Art Department, acrylic and ink on paper, 60" x 80", 2009
Spectacle Spectacular:  Art Department
I teach at a public university where I am an Associate
Professor and the Foundations Coordinator.  My job allows
me to be continually in conversation about art with my
students and colleagues. Since my teaching is specifically
focused in the area of foundations (introductory classes
that address the elements and principles of 2-D and 3-D
design), I find that not only am I often preoccupied with the
signifying power of abstract or representational forms
within their given context, but also with the internal
mechanics of art and object creation.
The works on this page are biographically inspired by my
collegial life in the department in which I work.  In my
experience, within an art department, one finds highly
creative and competitive individuals who attempt to function
as a productive collective.  Everyday actions can be read
as political and posturing gestures.  Sometimes there are
veiled jealousies.  And often the agendas of each individual
are highly impassioned endeavors, which makes identifying
any central aim within the department “swamp” difficult.
Faculty retreats intended to define and create a mission
statement can feel like “herding cats.”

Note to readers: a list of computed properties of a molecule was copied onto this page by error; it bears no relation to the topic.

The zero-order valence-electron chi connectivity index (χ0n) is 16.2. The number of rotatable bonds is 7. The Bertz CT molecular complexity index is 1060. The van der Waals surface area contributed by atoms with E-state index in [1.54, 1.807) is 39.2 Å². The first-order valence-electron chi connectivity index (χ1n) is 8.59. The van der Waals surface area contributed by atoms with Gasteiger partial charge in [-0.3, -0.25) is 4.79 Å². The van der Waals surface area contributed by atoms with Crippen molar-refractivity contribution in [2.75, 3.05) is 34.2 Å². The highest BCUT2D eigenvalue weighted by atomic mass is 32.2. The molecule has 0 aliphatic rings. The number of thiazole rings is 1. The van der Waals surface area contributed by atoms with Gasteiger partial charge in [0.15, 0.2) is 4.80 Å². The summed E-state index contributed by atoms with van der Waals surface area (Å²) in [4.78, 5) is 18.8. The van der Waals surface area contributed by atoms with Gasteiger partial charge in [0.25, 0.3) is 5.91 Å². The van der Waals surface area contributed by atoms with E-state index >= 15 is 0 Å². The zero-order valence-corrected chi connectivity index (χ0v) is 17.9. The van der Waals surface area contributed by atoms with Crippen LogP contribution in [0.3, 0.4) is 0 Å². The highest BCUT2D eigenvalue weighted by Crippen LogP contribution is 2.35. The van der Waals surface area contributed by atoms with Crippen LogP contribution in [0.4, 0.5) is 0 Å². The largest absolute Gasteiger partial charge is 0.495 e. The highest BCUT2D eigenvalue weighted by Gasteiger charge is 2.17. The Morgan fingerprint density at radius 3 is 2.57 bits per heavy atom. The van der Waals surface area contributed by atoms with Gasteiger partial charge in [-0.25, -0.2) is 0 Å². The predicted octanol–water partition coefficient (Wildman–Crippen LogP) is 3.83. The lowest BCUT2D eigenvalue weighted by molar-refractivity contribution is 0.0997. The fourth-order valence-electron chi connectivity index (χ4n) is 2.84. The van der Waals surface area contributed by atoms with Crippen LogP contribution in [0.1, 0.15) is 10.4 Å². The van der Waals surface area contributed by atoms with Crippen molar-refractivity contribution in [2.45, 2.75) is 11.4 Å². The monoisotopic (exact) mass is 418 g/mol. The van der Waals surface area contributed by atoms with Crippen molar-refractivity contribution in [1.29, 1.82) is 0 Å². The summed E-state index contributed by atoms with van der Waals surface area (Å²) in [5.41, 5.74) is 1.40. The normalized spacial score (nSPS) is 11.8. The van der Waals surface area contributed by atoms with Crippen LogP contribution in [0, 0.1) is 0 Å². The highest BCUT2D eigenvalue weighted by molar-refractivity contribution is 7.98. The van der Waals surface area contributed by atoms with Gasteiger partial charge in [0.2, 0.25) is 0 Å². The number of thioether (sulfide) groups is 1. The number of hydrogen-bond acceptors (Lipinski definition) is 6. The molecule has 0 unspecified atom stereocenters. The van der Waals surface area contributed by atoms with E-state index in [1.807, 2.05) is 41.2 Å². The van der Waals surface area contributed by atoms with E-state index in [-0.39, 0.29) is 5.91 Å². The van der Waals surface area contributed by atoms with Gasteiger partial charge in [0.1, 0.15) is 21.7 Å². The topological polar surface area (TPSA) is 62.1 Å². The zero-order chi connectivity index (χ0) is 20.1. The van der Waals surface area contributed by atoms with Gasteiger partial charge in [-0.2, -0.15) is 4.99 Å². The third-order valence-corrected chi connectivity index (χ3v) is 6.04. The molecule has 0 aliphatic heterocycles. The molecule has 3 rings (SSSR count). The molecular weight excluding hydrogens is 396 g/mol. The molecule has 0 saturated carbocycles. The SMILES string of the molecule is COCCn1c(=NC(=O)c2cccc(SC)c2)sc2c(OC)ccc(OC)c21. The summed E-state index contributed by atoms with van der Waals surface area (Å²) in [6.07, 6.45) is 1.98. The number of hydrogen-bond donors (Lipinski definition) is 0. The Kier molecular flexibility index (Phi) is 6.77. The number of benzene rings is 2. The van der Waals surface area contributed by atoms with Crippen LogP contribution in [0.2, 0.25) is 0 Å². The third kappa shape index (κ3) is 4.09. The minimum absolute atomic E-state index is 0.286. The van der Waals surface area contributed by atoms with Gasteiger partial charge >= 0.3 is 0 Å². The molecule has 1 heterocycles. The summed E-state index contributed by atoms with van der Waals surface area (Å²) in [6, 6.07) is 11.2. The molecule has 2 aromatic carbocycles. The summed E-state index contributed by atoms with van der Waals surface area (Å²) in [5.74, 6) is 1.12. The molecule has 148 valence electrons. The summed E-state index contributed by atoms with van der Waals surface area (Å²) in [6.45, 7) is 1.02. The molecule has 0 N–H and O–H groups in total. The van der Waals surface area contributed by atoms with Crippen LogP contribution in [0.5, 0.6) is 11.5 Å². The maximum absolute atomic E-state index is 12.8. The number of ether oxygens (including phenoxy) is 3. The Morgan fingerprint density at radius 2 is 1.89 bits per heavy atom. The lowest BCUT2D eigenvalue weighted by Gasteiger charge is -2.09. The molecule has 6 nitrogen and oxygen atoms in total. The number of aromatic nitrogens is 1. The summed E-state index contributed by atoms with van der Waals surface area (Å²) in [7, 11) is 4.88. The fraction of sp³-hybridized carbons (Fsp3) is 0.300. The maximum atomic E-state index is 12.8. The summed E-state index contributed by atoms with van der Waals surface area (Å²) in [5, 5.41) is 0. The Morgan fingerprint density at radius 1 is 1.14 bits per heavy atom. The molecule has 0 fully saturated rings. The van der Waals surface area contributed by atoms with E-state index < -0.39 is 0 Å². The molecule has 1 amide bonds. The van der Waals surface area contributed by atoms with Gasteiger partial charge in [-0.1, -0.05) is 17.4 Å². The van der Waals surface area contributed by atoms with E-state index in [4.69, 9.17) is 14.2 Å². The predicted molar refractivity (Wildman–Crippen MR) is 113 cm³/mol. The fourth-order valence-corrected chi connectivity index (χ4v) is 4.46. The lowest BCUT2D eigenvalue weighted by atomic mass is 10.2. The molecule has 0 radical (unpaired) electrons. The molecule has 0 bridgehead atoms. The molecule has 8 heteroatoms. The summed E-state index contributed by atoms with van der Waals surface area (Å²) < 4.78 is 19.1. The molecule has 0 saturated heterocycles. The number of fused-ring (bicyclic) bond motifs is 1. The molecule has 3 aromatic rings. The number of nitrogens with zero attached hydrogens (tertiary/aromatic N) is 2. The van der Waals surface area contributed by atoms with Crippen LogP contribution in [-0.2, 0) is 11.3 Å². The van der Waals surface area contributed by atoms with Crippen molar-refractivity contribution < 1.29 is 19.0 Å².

“Are we building something or tearing something down?” is
the question asked in my large orange painting Art
Department.  The figures are composed as a group that is
not whole or together. Instead of straightforward portraiture,
the figures and their gestures function as symbolic forms
with regard to their identities and their meaning to me:
friend, foe, or bystander. The process of creating such
works has been cathartic, and they express my feelings as
these relate to the jealousy, competition, and power within a
group dynamic of artists who are also professors and
administrators.
Art Department details from clockwise from top:  1.  Detail of painting, 2.  Detail of painting, and 3.  Detail of
painting, 4. Detail of painting, and 5
.  Work in progress during a summer residency at the Vermont Studio
Center.  Each image is a thumbnail, click on them to see the images in greater detail.
All of the images on this page are thumbnails, please click on the thumbnails of each work below to view a larger, full screen image.
Exhibition installation shot, Day Job exhibition, New York, NY.
recent studio work about Ramón y Cajal.
Visit dawnhunterart.blogspot to see the
Creative Biography:
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